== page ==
“One of these mornings, very soon, you’ll be in paradise with me,” I said.
I could have said: The angry dog bites the hem of the blue pants.
Or else: The lake here doesn’t turn into a skating rink because the air is not as cold as it is over there.
But I said: One of those mornings, very soon, you’ll be in paradise with me.
Cris was back to her senses. She pressed her closed lips against mine. A move so fast and instantaneous that it gave me no time to react.
I then realized we were both sitting in the chairs of the stadium near the shelter, watching the old Eldorado play. Apparently, it was an important match for the team. The stadium was crowded.
But I wanted to know something else: what were Cris and I doing seated in those numbered stadium chairs? We, who depended on other people’s money for our most basic needs? We sat there as if we were father and daughter—or an almost-old-man and a nymphet, it doesn’t matter—the two of us, serene, showing a mild curiosity toward what happened around us…
Cris looked at me, her ponytail reaching the back dip of her violet dress. She handed me a package wrapped in a white scarf.
“Look later,” she said. “Just keep it in your pocket for now.”
But I could not resist. When she was not looking, I opened the edges of the scarf. There was a wallet containing hundred dollar bills.
“Yeah, man,” I said to myself when people started cheering. Just another of Cris’s brilliant heists… And I remembered how we got there, to those comfortable numbered chairs, to that important match for Eldorado.
The next day we started planning our escape. People would never accept that I ran away from the shelter with a minor. We needed to execute our plan well without leaving any trail behind us.
We started spending less time together so no one would suspect our plot.
It was a pretty easy escape in broad daylight.
We arrived by bus in Harmada. At nightfall.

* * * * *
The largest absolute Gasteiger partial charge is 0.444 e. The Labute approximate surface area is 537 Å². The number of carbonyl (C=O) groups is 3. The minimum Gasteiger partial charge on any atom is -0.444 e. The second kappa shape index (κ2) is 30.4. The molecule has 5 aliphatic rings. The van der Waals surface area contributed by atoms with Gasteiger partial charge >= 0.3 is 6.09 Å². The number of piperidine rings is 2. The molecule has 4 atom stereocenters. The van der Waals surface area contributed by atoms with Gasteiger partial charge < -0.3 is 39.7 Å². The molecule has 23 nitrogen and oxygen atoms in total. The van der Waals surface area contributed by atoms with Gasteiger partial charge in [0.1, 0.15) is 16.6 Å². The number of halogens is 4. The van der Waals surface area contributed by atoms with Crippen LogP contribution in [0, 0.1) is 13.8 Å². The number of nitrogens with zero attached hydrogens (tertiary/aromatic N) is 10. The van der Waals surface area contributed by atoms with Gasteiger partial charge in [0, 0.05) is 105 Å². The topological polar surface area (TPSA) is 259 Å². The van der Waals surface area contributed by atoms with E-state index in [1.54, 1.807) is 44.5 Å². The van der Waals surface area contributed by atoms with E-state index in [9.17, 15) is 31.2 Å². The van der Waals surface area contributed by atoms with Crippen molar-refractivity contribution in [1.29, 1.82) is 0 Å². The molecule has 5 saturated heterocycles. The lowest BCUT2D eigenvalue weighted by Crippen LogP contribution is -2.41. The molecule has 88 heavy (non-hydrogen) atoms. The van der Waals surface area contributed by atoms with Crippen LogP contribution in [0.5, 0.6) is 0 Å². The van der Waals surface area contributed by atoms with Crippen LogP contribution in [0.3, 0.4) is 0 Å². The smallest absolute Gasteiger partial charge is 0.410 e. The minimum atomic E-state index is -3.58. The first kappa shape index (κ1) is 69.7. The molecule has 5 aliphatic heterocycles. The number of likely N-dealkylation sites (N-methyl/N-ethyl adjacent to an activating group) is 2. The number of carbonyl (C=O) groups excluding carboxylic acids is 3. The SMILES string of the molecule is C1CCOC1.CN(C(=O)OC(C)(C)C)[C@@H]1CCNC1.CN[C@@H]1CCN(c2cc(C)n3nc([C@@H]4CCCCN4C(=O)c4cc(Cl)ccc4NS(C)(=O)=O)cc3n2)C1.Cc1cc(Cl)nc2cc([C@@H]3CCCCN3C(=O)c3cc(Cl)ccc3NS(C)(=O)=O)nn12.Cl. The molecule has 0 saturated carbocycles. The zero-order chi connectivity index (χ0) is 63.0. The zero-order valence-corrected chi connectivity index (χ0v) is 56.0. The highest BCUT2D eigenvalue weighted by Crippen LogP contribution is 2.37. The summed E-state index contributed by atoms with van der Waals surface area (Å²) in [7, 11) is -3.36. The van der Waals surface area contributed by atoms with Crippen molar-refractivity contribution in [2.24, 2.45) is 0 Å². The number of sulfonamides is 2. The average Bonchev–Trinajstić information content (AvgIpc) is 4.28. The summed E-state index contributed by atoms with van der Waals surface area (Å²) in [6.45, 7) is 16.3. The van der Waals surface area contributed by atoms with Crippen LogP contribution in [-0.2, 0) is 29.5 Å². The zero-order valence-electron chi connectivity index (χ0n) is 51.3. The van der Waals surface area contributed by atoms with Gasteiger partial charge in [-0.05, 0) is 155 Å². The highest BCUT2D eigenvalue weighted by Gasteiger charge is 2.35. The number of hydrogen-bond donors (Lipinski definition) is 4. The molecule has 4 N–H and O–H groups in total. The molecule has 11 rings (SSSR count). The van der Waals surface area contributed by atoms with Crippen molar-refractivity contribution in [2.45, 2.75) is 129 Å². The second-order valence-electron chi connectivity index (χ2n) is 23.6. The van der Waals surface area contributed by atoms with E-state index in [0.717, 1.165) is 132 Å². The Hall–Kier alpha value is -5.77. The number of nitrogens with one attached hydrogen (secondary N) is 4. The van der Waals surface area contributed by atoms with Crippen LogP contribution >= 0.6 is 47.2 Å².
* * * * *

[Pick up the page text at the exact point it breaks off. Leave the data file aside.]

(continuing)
I knocked on the door of an old friend of mine, Bruce, an actor
like me, from the same generation. He hadn’t heard from me in years. We gave each other a long hug.
I told him my story. I said that, as incredible as it sounded, I wanted to go back to the theater. And now, directing Cris, a girl who was be- coming an actress more and more each day.
“I’m confident in my stage capabilities.”
I spoke, feeling like the most ridiculous of mortals. Maybe fatally unforgivable for the picture I was trying to paint for Bruce. I tried to fix it by changing the course of the conversation.
“Here’s big Bruce,” I said, with my hand on his shoulder, in a jolly tone I hadn’t used since I left my acting career behind.
Bruce was still a well-known actor in Harmada. I had followed his career in the newspapers that eventually fell into my lap at the shelter. He offered us a room in his apartment. Two large beds. A view that
overlooked half of Harmada, including a beautiful stretch of beach. Cris and I started sleeping in that room. Cris had the bed by the window. She’d often get on the mattress and lean over the windowsill. But, when we were not sleeping, we usually moved around the large apartment as if we were at home, and the feeling felt real, such was
Bruce’s warm welcome.